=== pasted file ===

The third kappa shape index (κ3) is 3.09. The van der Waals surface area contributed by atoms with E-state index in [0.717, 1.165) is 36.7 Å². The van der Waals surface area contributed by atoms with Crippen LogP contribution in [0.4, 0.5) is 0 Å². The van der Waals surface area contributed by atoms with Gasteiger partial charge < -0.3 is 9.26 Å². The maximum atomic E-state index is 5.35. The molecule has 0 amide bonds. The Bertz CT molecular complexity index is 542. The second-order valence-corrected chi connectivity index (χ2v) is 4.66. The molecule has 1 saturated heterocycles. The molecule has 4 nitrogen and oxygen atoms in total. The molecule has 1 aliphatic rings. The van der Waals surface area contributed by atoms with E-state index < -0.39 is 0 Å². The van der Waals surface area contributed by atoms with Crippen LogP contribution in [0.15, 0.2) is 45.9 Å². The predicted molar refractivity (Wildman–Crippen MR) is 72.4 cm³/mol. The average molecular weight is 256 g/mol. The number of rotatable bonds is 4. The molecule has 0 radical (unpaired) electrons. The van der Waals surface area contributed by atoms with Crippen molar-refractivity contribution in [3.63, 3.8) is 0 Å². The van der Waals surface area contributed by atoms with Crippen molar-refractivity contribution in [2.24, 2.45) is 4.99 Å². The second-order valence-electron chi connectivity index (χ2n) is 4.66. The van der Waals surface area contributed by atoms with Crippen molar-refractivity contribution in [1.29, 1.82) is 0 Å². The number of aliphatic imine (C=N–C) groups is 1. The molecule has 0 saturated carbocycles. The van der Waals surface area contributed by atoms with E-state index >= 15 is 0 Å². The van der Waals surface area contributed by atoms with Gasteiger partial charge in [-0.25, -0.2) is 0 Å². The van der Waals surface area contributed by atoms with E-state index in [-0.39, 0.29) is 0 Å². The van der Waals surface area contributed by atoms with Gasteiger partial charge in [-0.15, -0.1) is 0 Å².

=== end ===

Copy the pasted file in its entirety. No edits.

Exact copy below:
The third kappa shape index (κ3) is 3.09. The van der Waals surface area contributed by atoms with E-state index in [0.717, 1.165) is 36.7 Å². The van der Waals surface area contributed by atoms with Crippen LogP contribution in [0.4, 0.5) is 0 Å². The van der Waals surface area contributed by atoms with Gasteiger partial charge < -0.3 is 9.26 Å². The maximum atomic E-state index is 5.35. The molecule has 0 amide bonds. The Bertz CT molecular complexity index is 542. The second-order valence-corrected chi connectivity index (χ2v) is 4.66. The molecule has 1 saturated heterocycles. The molecule has 4 nitrogen and oxygen atoms in total. The molecule has 1 aliphatic rings. The van der Waals surface area contributed by atoms with E-state index < -0.39 is 0 Å². The van der Waals surface area contributed by atoms with Crippen LogP contribution in [0.15, 0.2) is 45.9 Å². The predicted molar refractivity (Wildman–Crippen MR) is 72.4 cm³/mol. The average molecular weight is 256 g/mol. The number of rotatable bonds is 4. The molecule has 0 radical (unpaired) electrons. The van der Waals surface area contributed by atoms with Crippen molar-refractivity contribution in [3.63, 3.8) is 0 Å². The van der Waals surface area contributed by atoms with Crippen molar-refractivity contribution in [2.24, 2.45) is 4.99 Å². The second-order valence-electron chi connectivity index (χ2n) is 4.66. The van der Waals surface area contributed by atoms with Crippen molar-refractivity contribution in [1.29, 1.82) is 0 Å². The number of aliphatic imine (C=N–C) groups is 1. The molecule has 0 saturated carbocycles. The van der Waals surface area contributed by atoms with E-state index >= 15 is 0 Å². The van der Waals surface area contributed by atoms with Gasteiger partial charge in [-0.25, -0.2) is 0 Å². The van der Waals surface area contributed by atoms with E-state index in [-0.39, 0.29) is 0 Å². The van der Waals surface area contributed by atoms with Gasteiger partial charge in [-0.15, -0.1) is 0 Å².